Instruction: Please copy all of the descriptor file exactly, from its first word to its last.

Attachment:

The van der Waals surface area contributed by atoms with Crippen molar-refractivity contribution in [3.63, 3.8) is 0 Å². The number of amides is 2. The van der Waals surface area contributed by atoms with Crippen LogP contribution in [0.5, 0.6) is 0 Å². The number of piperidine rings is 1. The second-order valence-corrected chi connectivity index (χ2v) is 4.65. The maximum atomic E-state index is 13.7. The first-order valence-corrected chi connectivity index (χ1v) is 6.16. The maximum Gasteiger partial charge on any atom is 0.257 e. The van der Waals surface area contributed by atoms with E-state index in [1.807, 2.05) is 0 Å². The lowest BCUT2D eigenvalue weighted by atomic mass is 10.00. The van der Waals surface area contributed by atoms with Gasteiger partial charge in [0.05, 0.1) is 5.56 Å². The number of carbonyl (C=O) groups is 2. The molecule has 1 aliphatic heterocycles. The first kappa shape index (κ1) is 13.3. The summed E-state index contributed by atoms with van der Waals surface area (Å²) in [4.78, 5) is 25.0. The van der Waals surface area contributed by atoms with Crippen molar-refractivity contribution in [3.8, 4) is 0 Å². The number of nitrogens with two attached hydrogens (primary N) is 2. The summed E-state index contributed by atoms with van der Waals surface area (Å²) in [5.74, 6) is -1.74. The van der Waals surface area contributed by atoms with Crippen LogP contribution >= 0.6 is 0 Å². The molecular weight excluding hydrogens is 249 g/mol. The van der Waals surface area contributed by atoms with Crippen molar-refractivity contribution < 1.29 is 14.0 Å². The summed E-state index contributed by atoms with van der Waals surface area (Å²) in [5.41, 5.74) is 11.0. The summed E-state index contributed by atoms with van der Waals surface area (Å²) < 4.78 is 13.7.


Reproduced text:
The van der Waals surface area contributed by atoms with Crippen molar-refractivity contribution in [3.63, 3.8) is 0 Å². The number of amides is 2. The van der Waals surface area contributed by atoms with Crippen LogP contribution in [0.5, 0.6) is 0 Å². The number of piperidine rings is 1. The second-order valence-corrected chi connectivity index (χ2v) is 4.65. The maximum atomic E-state index is 13.7. The first-order valence-corrected chi connectivity index (χ1v) is 6.16. The maximum Gasteiger partial charge on any atom is 0.257 e. The van der Waals surface area contributed by atoms with E-state index in [1.807, 2.05) is 0 Å². The lowest BCUT2D eigenvalue weighted by atomic mass is 10.00. The van der Waals surface area contributed by atoms with Gasteiger partial charge in [0.05, 0.1) is 5.56 Å². The number of carbonyl (C=O) groups is 2. The molecule has 1 aliphatic heterocycles. The first kappa shape index (κ1) is 13.3. The summed E-state index contributed by atoms with van der Waals surface area (Å²) in [4.78, 5) is 25.0. The van der Waals surface area contributed by atoms with Crippen molar-refractivity contribution in [3.8, 4) is 0 Å². The number of nitrogens with two attached hydrogens (primary N) is 2. The summed E-state index contributed by atoms with van der Waals surface area (Å²) in [5.74, 6) is -1.74. The van der Waals surface area contributed by atoms with Crippen LogP contribution >= 0.6 is 0 Å². The molecular weight excluding hydrogens is 249 g/mol. The van der Waals surface area contributed by atoms with Crippen molar-refractivity contribution < 1.29 is 14.0 Å². The summed E-state index contributed by atoms with van der Waals surface area (Å²) in [5.41, 5.74) is 11.0. The summed E-state index contributed by atoms with van der Waals surface area (Å²) < 4.78 is 13.7.